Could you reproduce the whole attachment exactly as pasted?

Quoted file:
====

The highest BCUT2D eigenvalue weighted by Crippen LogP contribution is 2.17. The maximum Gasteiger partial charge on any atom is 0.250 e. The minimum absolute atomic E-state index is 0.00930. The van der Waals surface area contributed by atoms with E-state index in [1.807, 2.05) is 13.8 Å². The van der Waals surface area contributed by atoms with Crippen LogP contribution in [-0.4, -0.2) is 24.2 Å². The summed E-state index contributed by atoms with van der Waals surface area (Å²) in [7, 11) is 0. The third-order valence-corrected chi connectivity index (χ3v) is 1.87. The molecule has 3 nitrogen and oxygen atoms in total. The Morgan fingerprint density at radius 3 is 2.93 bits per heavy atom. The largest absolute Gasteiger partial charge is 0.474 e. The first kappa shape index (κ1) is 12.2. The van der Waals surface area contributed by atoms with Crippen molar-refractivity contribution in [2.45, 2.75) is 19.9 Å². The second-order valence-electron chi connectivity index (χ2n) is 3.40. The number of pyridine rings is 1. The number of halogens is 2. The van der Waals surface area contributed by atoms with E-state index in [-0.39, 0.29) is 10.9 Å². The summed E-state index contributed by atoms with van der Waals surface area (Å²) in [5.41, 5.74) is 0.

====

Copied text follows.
The highest BCUT2D eigenvalue weighted by Crippen LogP contribution is 2.17. The maximum Gasteiger partial charge on any atom is 0.250 e. The minimum absolute atomic E-state index is 0.00930. The van der Waals surface area contributed by atoms with E-state index in [1.807, 2.05) is 13.8 Å². The van der Waals surface area contributed by atoms with Crippen LogP contribution in [-0.4, -0.2) is 24.2 Å². The summed E-state index contributed by atoms with van der Waals surface area (Å²) in [7, 11) is 0. The third-order valence-corrected chi connectivity index (χ3v) is 1.87. The molecule has 3 nitrogen and oxygen atoms in total. The Morgan fingerprint density at radius 3 is 2.93 bits per heavy atom. The largest absolute Gasteiger partial charge is 0.474 e. The first kappa shape index (κ1) is 12.2. The van der Waals surface area contributed by atoms with Crippen molar-refractivity contribution in [2.45, 2.75) is 19.9 Å². The second-order valence-electron chi connectivity index (χ2n) is 3.40. The number of pyridine rings is 1. The number of halogens is 2. The van der Waals surface area contributed by atoms with E-state index in [-0.39, 0.29) is 10.9 Å². The summed E-state index contributed by atoms with van der Waals surface area (Å²) in [5.41, 5.74) is 0.